• 28 Jun 2020 - Secure meters operated by the Secure Meters group

So for OVO from the end of June onwards.

Hi @Transparent 

I really don’t think anyone would want to jepodise security but I do share @TWSaab’s frustration re the lack of communication about this.

I got a smart meter fitted in Nov 2016, noone explained before it was fitted that it would become dumb as soon as I switched, or that they weren’t compatable with other devices in the way my old one was (e.g. the loop system), or that the gas meter would have a display on the side - so taking a meter reading would involve feeling for the number 9 button, sliding your phone in the small gap quickly and taking a picture, hopefully before it switches to the next display. Had I know all these things I personally would never have got one so I’m feeling quite conned. My “Smart meters” have been dumb since around July 2017, and since then I’ve been told there will be a magical upgrade which will fix it, but  despite keeping asking as many people as possible, the total lack of communication as to when this may actually appear is frustrating. The only information I have had is from internet searches which provide various “deadlines” that have all been missed. As someone who has since left the company that fitted the meter concerns include will anyone actually be responsible for upgrading mine. The current company I’m with say they can’t read it so it’s unlikely to be them and why would the past company care.. I’ve just arranged to switch again and despite the comments on other posts on here saying EON use the same meters that I have so will be able to read mine they’re still saying that they won’t until it gets upgraded which will take “some time”.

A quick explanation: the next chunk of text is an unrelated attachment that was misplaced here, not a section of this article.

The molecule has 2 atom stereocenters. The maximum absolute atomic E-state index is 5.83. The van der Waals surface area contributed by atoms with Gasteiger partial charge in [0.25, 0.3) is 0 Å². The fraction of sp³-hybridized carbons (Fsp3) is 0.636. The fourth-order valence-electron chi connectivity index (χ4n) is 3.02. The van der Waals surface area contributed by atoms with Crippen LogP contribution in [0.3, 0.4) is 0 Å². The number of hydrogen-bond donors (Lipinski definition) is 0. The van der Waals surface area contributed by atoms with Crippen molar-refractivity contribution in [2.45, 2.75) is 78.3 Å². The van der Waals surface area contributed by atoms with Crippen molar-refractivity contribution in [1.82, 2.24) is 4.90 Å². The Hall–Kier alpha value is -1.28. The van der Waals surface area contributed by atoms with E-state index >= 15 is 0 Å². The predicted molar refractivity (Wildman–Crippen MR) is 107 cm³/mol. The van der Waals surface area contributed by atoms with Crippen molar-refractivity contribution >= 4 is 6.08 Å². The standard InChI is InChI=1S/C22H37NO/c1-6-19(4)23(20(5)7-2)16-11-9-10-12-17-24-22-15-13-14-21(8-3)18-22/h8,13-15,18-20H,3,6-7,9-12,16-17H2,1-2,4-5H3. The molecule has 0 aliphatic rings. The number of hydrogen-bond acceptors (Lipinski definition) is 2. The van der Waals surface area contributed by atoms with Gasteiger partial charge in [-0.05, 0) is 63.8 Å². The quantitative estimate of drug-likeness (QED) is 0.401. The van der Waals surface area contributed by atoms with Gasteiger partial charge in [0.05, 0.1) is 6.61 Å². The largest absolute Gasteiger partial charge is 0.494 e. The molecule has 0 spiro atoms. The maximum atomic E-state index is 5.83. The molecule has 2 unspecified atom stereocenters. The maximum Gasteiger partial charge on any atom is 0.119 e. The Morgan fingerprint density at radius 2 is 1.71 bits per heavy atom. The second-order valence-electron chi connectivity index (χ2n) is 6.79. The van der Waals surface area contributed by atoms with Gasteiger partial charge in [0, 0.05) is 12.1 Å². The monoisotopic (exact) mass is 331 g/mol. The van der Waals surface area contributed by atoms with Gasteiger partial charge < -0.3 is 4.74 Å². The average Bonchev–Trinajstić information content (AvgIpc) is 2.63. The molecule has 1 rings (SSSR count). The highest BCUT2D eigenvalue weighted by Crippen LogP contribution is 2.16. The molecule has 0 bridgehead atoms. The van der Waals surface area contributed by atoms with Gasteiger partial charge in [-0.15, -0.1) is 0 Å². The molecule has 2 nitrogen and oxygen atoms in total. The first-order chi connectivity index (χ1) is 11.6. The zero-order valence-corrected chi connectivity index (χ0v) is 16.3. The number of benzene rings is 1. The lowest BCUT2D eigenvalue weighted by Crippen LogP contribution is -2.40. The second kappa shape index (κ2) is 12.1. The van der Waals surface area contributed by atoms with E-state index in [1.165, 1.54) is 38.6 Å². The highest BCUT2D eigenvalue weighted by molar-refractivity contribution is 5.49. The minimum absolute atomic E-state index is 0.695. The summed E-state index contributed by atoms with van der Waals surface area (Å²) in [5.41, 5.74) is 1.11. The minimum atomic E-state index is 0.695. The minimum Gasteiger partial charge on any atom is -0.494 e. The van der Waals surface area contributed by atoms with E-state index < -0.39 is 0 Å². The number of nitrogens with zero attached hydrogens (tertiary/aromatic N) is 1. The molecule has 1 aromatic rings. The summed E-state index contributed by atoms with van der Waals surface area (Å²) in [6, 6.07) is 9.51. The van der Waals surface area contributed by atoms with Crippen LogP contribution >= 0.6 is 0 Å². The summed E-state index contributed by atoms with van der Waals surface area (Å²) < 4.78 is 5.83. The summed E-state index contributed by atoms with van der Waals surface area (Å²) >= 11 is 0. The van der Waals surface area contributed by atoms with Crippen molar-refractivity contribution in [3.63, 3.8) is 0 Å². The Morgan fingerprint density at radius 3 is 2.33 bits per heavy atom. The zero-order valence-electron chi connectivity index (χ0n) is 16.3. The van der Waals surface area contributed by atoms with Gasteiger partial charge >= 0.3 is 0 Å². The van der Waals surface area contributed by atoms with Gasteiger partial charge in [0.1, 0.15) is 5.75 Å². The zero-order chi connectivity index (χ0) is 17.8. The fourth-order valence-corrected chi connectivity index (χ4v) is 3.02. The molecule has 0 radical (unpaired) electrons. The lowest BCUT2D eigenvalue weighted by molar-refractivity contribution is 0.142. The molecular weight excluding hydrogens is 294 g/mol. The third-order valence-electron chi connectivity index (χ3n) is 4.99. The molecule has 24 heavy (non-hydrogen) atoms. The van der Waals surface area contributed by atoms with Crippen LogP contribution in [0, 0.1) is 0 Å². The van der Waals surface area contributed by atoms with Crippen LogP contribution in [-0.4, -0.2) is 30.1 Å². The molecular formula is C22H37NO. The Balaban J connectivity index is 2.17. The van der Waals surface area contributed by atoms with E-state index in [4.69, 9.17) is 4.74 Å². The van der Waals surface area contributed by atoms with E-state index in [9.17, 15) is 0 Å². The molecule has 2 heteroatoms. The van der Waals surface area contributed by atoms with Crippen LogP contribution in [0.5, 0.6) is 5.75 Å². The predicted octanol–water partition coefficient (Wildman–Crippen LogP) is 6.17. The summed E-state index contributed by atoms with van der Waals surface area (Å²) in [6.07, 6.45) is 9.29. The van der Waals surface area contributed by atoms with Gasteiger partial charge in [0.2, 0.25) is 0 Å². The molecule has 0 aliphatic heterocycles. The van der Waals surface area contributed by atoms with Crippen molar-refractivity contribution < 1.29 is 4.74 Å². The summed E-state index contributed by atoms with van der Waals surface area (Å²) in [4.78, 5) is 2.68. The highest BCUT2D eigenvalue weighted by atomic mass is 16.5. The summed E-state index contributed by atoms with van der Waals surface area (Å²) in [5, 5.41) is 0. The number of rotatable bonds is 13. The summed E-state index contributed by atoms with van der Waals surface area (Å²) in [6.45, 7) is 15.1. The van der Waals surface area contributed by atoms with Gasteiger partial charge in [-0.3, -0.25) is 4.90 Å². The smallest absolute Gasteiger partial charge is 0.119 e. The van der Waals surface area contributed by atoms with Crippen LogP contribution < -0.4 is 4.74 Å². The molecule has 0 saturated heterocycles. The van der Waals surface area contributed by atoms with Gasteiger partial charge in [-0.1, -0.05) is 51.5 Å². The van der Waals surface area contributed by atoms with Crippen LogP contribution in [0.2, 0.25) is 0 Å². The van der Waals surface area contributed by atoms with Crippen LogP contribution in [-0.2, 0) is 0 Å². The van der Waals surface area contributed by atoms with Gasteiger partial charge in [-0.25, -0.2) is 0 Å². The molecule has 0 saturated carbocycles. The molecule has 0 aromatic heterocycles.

I’m not blaming you for any of this, and I understand you’re just trying to help without causing any issues. I’m just trying to explain why I’m desparate for someone to give us some information.

Userlevel 7
Badge +5

I’m really not sure I should be saying much more on an open Forum @TWSaab. Knowing which party is effecting an upgrade is itself a weakening of the security, and I can’t see what advantage is to be gained by there being a more detailed explanation provided to end-users.

I’ve received a number of remote software upgrades to my meters and Comms Hubs over the past 10 months. But although I know roughly how the process works, I would hold OVO’s engineers in low regard were they to be explaining my upgrades on this open Forum.

Worse still would be to provide advance notice of when such transmissions were to be anticipated!